Recension: Agent Blå



Och så var den här, Agent Blås fullängdare, efter en lång rad singlar. Singlarna, som alla återfinns på albumet, var larmiga postpunkdängor med mycket (döds)popkänsla. Resten av albumet låter likadant. Det är ett jämnt och enhetligt album, och kvalitén är definitivt hög, men det är aningen odynamiskt. De göthbergska Robert Smith-gitarrerna går som en röd tråd genom hela plattan. Likaså det relativt snabba tempot, och skivan hade absolut tjänat på ett par långsammare nummer för att bryta av och skapa fler nyanser och mer djup. Det ska dock tillstås att gitarrerna är skivans stora behållning – lead-gitarristen är Göteborgs nästa gitarrhjälte.

Man uppnår en dynamik med sistaspåret, tillika plattans odiskutabelt bästa låt, Faust. En sex minuter lång, kylig postpunk-dräpare om en relation som inte riktigt vill sig. Här tar gitarrerna stor plats och de gör de allra bästa av det. Jag gläds med alla unga (och olyckliga) dödspopälskare, som får ha denna pärla i hörlurarna på väg hem efter någon mindre lyckad kväll. Här hittar man en tyngd och ett uttryck som man mer än gärna får ta med sig till uppföljaren. Och jag ser fram emot att följa dem.


Bild hämtad härifrån.


Manchester – 10 of the best


I’ll be writing this English, because the situation calls for it.

In honor of today’s events, here is a list celebrating one of my favourite cities on the planet – Manchester. Ten of the best Manchester songs of all time. One song per artist/band/songwriter, and the artist must be from the Greater Manchester area.

Stay strong, stay handsome, and remain your brilliant self.


10. I am KlootTo the Brink

  • Kloot’s beautiful 2010 paean to drink and the safe havens that are Northern English pubs.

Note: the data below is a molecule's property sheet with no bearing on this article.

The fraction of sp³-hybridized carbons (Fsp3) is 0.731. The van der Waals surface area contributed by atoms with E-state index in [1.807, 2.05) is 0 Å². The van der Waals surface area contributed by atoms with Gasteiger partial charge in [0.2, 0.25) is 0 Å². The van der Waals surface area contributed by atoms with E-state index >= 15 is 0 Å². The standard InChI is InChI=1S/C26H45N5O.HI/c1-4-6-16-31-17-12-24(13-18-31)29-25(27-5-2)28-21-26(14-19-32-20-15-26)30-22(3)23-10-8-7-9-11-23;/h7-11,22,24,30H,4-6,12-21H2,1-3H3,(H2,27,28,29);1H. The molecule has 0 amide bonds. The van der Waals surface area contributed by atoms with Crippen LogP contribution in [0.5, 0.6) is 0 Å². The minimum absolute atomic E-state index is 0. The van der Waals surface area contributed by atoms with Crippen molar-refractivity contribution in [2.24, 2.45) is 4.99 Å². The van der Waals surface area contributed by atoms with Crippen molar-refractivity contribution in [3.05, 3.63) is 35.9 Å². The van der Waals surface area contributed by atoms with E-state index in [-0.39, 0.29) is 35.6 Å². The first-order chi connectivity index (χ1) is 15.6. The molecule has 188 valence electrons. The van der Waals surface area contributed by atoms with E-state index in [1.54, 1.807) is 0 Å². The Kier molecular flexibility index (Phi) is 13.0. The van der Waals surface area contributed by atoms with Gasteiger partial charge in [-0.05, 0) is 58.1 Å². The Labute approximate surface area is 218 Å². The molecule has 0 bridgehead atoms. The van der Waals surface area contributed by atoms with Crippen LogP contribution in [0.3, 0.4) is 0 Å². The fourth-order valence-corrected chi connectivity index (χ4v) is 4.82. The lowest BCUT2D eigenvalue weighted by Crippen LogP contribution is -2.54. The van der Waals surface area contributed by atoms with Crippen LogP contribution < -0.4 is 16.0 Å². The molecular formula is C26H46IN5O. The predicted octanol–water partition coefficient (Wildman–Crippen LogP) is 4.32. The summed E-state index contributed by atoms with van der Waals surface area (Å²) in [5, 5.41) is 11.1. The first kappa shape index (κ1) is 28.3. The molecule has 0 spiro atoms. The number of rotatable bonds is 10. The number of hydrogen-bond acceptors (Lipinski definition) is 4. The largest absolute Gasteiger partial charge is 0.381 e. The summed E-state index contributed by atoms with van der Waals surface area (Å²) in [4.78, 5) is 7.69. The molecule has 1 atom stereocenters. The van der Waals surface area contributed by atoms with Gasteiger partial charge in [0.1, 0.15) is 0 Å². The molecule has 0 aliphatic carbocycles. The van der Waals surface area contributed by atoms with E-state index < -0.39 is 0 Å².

9. John Cooper Clarke Beasley Street

  • Apparently about the rundown streets of Salford in the late 70’s. Dark, gritty, mancunian spoken word by the true bard of the urban North West.

8. MagazineMotorcade

  • Howard Devoto looks at the world from a twisted perspective, while death creeps up slowly all around.

7. The ChameleonsPerfume Garden

  • Gorgeous atmospheric mix between dream pop and post punk, about the fallacies of nostalgia.

6. The VerveSonnet

5. Bee GeesHow Deep Is Your Love

  • Born on the Isle of Wight, raised in Manchester, started their career in Australia, made it big after moving back to Britain, heavily associated with New York Disco. They’re not Mancs through and through, but just about. And it helps if you’ve made one of the most beautiful love songs of the 70’s.

4. Stone Roses Mersey Paradise

  • At first glance a jangly celebration of the North West. But a closer look reveals suicidal thoughts, drowning and betrayal. Cheerful music, disturbing lyrics – how Mancunian.

3. Joy DivisionAtmosphere

  • No other band embodies the post-industrial and gritty air of Manchester and the North West better than Joy Division, and this haunting, elegiac piece is perhaps the best example of it.